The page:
Expect to Live the Life You Choose
There was one other thing about Me Before You that struck me (beyond it being an exact copy of another book), and that was a line that came on page 260:
“Everything takes time… and that’s something that your generation find it a lot harder to adjust to. You have all grown up expecting things to go your way almost instantaneously. You all expect to live the lives you chose.”
Which made me ask… was there ever a generation that didn’t have expectations? That didn’t strive for goals and become disappointed when their goals were thwarted? I mean… it’s sort of a dick thing to say, right, beyond painting an entire generation of people with a single brush. Let’s just admit that we all have a fairly skewed lens through which we view other generations or races or ethnicities or religions… choose your group.
But taking that quote as truth, the question remains whether it would be better to teach kids to have no expectations. Because once you have expectations and goals, you have potential disappointments. You have the fact that things may not go your way, you may not achieve your goal. Would it be better to tell kids to drift? To not imagine their future? To let go of all material objects or desires for good health, and to simply go along with things as they unfold, accept whatever happens, and just… be.
Really? There were generations that did that?
Even more dickish, the line is said about a person who is mourning their current state in life — paralysis — in comparison to the life they thought they would live — non-disabled. That’s a fairly huge change being discussed by someone who has not gone through a fairly huge change. Who always thought that she would be non-disabled (as I think most people do who are born non-disabled) and has continued to be non-disabled.
No one is guaranteed health and wellness, just as no one is guaranteed an easy pregnancy and delivery despite it being the norm. But how would it ever be helpful for someone who has achieved three easy pregnancies to sit down next to an infertile woman and say, “snap out of it! So it’s not going your way. You need to learn to live with it!” I mean, yes, that is said on a daily basis. But really, how is it helpful?
No one is denying the validity of the statement. We all do need to learn to live with things, but berating someone isn’t the way to go about helping that person come to a place of understanding and acceptance.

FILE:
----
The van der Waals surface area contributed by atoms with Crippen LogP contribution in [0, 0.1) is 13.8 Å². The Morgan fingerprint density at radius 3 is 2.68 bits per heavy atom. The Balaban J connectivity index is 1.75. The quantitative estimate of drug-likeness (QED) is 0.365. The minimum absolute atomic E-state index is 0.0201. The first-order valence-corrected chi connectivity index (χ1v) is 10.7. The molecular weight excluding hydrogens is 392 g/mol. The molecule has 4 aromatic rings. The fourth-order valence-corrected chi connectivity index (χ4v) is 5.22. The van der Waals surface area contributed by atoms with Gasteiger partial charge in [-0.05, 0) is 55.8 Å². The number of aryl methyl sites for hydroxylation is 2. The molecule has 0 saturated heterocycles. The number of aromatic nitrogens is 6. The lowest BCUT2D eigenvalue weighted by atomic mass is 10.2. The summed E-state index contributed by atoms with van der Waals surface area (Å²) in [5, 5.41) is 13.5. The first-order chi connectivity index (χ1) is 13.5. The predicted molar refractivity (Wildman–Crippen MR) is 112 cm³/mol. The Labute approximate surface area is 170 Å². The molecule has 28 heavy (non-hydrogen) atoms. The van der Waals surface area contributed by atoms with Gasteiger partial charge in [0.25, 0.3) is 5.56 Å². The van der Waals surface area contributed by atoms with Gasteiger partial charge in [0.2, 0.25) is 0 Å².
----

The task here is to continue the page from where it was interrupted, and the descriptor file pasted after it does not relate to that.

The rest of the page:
I couldn’t believe this character wasn’t punted across the room. That her words were meant to be astute, an important point to change the way the other characters were seeing their situation. The character who speaks these words is described in only the most glowing of terms. If I had been at the party, I would have made given her the look.
There is no way to teach resilience.
I mean, that’s like trying to teach Spanish out of a textbook for an hour five times per week. You aren’t going to get a fluent Spanish speaker if you approach the language in this manner, and you’re not going to get a resilient child if you talk to them about resilience while they’re in a place of comfort.
Resilience needs to come from experience; from having the unexpected take place and adjusting. Or not adjusting. One path is obviously the more desired path, but not everyone will reach the desired path. Not everyone can get themselves to a place of acceptance. And that is okay, too. Maybe a lack of acceptance is what they need to fuel their fire. Maybe not feeling settled with the status quo drives them to keep working towards a new goal. I don’t know. I can’t speak to anyone else’s process.
I don’t know anyone who grew up expecting everything to go their way almost instantaneously. We were perhaps taught that if we could achieve a lot if we put out a great effort, and we chose to transfer that idea to situations outside our control. What works when it comes to a classroom exam doesn’t work when it comes to life events such as marriage or parenthood.
But I can’t say that it’s a bad thing to expect to live the life you choose. To imagine a life and try to get there.